I’d had this grand idea that I would be published by the time I was thirty – I’d originally assumed that would be with the Great British Novel, but it turned out to be a short called “As Quiet As It Gets” about people who’ve survived a nuclear incident and were very, very hungry. I wish I’d been published earlier, I wish someone would take one of my thriller novels, but in reality, everything I’ve done has been a learning process and I’ve enjoyed it every step of the way!
Q. What are you currently working on?
A. My third thriller novel. The first two received some agency interest but not enough to take me on, so hopefully it’s third time lucky. This involves a woman called Beth who is called back to her home town (a seaside resort on the east coast) for the funeral of her best friend from fifteen years ago. The novel shows their story – as teenagers enjoying their last summer holiday before heading to University and a terrible thing that rips their friendship apart – and also the present day, when Beth realises someone wants revenge.
Q. You’ve given talks on writing. How did this first come about?
A. I was asked. I’m good friends with Sue Moorcroft and she’s a natural when it comes to talking about writing and I enjoyed listening to her speak. When I got asked, I tried to use the lessons I’d learned from her – be passionate about your subject but level-headed too. I’m not always the most outgoing of people and it is daunting, at first, to stand up and witter on but after that first terror filled minute, it gets easier. Especially if you can get a laugh out of the audience – deliberately, I hasten to add – as it puts them on your side fairly quickly.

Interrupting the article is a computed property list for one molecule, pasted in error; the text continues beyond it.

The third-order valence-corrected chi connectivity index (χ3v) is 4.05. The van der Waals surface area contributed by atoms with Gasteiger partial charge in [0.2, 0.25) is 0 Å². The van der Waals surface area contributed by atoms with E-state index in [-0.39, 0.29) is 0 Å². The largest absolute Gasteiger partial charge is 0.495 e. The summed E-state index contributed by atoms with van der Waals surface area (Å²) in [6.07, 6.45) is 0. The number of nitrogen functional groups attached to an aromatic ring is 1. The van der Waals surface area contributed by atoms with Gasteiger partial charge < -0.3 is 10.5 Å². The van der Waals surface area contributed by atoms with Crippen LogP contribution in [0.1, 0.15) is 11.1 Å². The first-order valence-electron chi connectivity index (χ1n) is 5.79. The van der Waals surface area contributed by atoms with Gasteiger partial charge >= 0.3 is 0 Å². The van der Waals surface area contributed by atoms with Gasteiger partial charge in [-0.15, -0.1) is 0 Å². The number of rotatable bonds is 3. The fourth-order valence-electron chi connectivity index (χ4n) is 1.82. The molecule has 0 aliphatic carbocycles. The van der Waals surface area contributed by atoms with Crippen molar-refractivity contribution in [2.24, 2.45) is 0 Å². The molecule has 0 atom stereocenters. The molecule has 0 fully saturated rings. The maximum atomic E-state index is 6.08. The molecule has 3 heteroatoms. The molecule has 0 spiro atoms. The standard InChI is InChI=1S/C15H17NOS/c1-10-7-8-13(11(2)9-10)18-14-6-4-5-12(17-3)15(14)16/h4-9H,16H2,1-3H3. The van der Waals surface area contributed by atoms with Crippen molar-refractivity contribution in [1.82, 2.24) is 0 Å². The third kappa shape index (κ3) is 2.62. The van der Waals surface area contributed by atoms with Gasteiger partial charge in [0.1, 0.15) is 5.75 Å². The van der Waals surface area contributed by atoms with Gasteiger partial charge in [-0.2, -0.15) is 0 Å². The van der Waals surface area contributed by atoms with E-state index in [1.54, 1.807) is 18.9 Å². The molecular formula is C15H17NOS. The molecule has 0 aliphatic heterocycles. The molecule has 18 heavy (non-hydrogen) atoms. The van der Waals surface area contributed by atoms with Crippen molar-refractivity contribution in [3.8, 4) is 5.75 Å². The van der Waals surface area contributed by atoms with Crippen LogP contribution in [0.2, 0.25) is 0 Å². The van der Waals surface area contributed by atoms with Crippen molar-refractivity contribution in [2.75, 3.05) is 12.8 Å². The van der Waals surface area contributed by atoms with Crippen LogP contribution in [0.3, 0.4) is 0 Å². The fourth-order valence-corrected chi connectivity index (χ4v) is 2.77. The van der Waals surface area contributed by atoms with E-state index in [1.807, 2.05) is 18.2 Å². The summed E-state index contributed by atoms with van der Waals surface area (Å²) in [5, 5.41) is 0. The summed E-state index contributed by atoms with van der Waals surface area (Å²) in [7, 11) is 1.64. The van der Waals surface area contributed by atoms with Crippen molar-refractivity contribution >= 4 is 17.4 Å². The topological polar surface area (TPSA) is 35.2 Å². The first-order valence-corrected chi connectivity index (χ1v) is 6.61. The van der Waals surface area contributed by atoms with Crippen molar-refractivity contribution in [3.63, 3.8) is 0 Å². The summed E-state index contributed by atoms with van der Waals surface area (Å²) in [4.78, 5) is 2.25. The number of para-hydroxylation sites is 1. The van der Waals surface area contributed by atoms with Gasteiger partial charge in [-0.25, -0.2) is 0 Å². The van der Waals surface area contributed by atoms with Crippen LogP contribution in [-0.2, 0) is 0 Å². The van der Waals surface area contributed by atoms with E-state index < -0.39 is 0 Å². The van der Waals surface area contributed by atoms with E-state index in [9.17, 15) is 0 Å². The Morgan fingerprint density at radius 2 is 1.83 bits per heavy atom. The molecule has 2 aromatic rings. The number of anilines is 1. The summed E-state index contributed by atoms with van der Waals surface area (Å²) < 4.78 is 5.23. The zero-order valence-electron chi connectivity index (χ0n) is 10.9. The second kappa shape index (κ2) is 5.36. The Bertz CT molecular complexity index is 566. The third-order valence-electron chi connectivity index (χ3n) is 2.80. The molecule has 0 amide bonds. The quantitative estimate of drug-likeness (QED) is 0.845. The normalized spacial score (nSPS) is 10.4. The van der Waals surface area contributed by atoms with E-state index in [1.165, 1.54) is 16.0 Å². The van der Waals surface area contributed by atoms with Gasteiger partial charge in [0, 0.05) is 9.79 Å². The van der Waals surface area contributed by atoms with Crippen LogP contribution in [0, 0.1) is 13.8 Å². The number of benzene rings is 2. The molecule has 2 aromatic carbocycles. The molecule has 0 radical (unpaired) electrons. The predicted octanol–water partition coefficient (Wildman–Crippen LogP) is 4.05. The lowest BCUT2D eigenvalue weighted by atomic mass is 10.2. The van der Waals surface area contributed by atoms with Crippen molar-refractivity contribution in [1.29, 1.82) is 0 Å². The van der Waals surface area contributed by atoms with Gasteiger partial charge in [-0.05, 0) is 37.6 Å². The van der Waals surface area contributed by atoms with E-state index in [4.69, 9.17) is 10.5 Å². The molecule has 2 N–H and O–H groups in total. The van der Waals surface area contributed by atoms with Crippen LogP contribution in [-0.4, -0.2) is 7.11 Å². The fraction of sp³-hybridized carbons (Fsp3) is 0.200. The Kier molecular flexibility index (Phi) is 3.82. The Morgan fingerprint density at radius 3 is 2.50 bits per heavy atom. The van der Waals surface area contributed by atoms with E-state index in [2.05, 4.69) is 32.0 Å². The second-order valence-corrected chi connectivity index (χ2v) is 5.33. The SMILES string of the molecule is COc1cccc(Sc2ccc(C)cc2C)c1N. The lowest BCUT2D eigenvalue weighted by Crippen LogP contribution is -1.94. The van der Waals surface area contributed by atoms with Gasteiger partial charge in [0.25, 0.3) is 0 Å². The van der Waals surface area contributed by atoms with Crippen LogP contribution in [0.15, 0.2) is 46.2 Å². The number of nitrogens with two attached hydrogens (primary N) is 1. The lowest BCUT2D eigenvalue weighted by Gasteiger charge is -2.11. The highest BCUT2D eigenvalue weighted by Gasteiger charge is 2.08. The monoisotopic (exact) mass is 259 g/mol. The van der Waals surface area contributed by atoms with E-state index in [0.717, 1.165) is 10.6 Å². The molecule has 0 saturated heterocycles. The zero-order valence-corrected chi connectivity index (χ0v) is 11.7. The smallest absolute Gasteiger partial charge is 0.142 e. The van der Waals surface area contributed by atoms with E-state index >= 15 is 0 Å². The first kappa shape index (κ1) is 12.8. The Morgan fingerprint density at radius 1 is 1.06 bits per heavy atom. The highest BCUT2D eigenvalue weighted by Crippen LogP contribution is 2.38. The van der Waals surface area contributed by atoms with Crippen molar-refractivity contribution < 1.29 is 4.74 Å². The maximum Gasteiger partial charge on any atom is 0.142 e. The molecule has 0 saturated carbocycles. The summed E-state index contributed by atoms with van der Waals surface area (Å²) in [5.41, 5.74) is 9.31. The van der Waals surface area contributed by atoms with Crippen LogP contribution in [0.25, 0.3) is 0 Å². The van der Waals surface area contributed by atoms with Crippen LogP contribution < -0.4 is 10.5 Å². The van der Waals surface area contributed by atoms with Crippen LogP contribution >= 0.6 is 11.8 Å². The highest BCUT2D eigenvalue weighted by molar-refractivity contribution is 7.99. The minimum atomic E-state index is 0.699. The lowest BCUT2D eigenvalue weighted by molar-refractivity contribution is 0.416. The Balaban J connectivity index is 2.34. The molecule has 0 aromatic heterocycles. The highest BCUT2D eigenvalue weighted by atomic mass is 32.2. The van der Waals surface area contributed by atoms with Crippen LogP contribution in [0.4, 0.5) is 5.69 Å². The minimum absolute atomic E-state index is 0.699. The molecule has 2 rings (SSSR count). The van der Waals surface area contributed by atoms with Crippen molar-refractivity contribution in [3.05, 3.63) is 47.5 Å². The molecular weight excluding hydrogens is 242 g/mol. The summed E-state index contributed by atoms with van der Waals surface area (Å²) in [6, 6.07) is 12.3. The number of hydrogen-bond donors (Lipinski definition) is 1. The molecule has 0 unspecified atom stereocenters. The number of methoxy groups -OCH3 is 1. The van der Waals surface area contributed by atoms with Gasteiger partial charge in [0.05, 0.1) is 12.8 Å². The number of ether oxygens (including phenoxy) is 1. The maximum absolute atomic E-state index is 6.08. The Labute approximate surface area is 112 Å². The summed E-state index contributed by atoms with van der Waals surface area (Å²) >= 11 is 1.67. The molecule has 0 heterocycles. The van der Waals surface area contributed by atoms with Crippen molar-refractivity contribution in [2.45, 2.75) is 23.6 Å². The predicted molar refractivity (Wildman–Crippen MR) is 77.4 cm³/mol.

Q. Do you get time to read yourself and if you do, what books do you read?
A. Oh yes, I read a lot – at least 70 books a year generally, spread between novels (I prefer thrillers, horror and crime, though I do read some ‘literary’ works and romance), non-fiction and the occasional graphic novel (or Snoopy collection).
Q. Finally, what advice can you give to writers who haven’t yet had the break they’re looking for?
A. Keep going. It sounds trite, I know, but there’s a lot of people around – take a look at Facebook, you’ll see them all there – who talk a good talk about the novel or short story they’re planning but they never actually get down to writing it.
Think of your tale, work it around in your head, don’t rush to start it but once you have, keep going. If it takes you a year to write, it takes you a year to write. Get the story down in first draft, don’t worry about tarting stuff up, that’s what second/third/fourth and more drafts are for – it’s much, much easier to revise something that’s written rather than something that’s in your head.
If you’re still not satisfied, look at your goals. If you’re new to writing and your perceived “break” is to get nominated for a Booker, be realistic. Start small, develop your talent, get your name known, go to conventions and BE NICE to people (online and in real life) because your chosen genre is never too big a field that crappy behaviour will go unnoticed. Listen to advice – take what you think is relevant to it – and learn what you can from reading books in your chosen genre (but recent publications – if you want to publish a horror novel, seeing how it was done in the 70s won’t stand you in good stead now).
Write what you’re interested in, enjoy the process as much as you can and keep going.
To find out more about Mark’s books, click here.